Iím dirty. Iím afraid the bucket showers never quite give me that ďshower-freshĒ feeling. Especially when the water in the bucket is orange. I might seriously injure someone for a hot foamy bath. Thereís that drool again.

Iím often sick, and Iíve got worms. At least, Iím pretty sure Iíve got worms. For the first time in my life Iíve lost weight and my clothes are too big. Of course, Iím too poor to buy new ones. I even cringe at the prices in the second-hand market, although these prices seem to be heavily influenced by the colour of my skin (see Name: ďwhiteyĒ, above). I have a skin infection that doesnít go away, and when I thought I was depressed, it turned out I only had malaria. I seem to have developed chronic tonsillitis, yet I have a strong reluctance to get the possibly helpful and monthly penicillin injections recommended by the Ďlocalí Cuban doctor.

I miss home. I miss my family and my friends. I miss people who understand why I donít want visitors when Iím home sick, or why I donít want unexpected strangers to come to my house on a Sunday morning to talk about work. I miss friends who call me to do fun things, and donít expect me to pay for it all. I miss carrying a purse at night. I miss walking at night. I miss going away for the weekend and crashing on friendsí couches. I miss all-night movie marathons, or euchre tournaments. I miss television. I miss movie theatres and shopping malls. I miss having wine with dinner. I miss board games. I miss working with people who have a shared purpose. I miss talking to people without worrying about the culture gap, or wondering why what Iíve said seems to have offended everyone around me, or wondering why nobody seems to understand where Iím coming from.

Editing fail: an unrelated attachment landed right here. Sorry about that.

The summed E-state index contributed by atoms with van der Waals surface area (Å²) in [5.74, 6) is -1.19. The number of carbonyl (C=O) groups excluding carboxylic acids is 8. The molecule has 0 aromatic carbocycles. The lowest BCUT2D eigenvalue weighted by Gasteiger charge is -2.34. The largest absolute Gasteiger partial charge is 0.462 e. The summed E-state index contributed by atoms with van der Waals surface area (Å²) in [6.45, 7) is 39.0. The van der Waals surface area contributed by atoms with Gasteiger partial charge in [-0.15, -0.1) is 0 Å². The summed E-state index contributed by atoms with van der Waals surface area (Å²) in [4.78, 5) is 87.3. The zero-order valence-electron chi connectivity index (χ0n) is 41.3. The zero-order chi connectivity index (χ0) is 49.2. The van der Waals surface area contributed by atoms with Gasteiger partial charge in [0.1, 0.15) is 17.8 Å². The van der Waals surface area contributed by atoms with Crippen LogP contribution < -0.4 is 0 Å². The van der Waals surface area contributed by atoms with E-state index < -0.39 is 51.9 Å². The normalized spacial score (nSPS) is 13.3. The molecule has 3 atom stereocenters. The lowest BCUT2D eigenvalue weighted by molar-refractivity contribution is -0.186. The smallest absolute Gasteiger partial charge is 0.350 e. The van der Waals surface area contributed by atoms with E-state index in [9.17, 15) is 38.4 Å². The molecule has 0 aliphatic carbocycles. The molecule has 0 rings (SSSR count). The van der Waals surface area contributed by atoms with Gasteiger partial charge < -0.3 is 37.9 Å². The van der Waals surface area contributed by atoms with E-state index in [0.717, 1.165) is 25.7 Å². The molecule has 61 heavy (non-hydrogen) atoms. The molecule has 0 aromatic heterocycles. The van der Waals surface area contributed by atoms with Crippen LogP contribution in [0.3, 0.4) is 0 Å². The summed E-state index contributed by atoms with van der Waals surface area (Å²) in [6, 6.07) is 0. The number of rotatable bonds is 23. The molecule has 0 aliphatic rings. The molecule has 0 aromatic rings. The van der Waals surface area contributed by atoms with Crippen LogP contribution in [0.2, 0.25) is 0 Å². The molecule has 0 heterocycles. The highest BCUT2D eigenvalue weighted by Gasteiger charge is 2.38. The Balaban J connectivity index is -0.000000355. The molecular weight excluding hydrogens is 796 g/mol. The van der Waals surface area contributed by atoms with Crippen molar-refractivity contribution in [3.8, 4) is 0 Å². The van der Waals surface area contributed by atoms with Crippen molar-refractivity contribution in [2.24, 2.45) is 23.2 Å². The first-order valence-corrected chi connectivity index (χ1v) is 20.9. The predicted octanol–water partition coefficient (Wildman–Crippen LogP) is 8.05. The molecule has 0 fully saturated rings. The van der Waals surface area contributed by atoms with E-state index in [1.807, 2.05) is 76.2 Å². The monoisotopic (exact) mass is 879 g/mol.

And, I hate being a volunteer. In fact, what I hate most of all about being a volunteer, is that I hate being a volunteer.

I am literally surrounded by people who have lived their entire lives in conditions far inferior to those I am complaining about, and who have never considered that they needed more.

I canít blame people for being corrupt when it seems that their corruption stems from a survival instinct and a severe lack of infrastructure on a massive country or even continent-wide scale.

I shouldnít feel angry or irritated when people ask me for money, because the truth is that as poor as I feel, I do have much more than they do - and that 10 000 meticais that I just bought that little ice cream cone for would buy 10 pieces of bread for that hungry-looking kidís family. I make ten times as much as my housekeeper (and I have a housekeeper) and she has 3 kids at home. I have a cat.

And I can afford the good malaria medication, and the skin-cream, and the deworming medication, and the penicillin shots - should I decide to take them. I have that choice.

I complain because I canít understand why internet phone time is calculated at a long-distance rate when the number is local, but 400 metres away live thousands of people who have never had a phone.

I moan about electricity cuts because I might have to throw out that mayonnaise, but at least I have electricity. And at least my bucket showers are indoors, and my water is collected in my apartment when it runs Ė I donít have to walk a few kilometres in the hot sun with a 25-litre bucket on my head.

And worst of allÖ I can leave. I can go back to all of those things that I miss and forget about all the people here who havenít even dreamed that these things can be a normal part of a personís life.

So as much as I may miss those luxuries to which I am accustomed, missing these things is not the hardest part about being a volunteer. For me, the hardest part is feeling guilty about missing these things. And I know that what I am experiencing is a huge growth experience and that I should be grateful to know how lucky I am rather than bemoan the temporary loss of such comforts.

But it turns out that Iím just not that big a person, so yes, I would like some cheese with my whine, thank you very much. A nice brie would be simply lovely.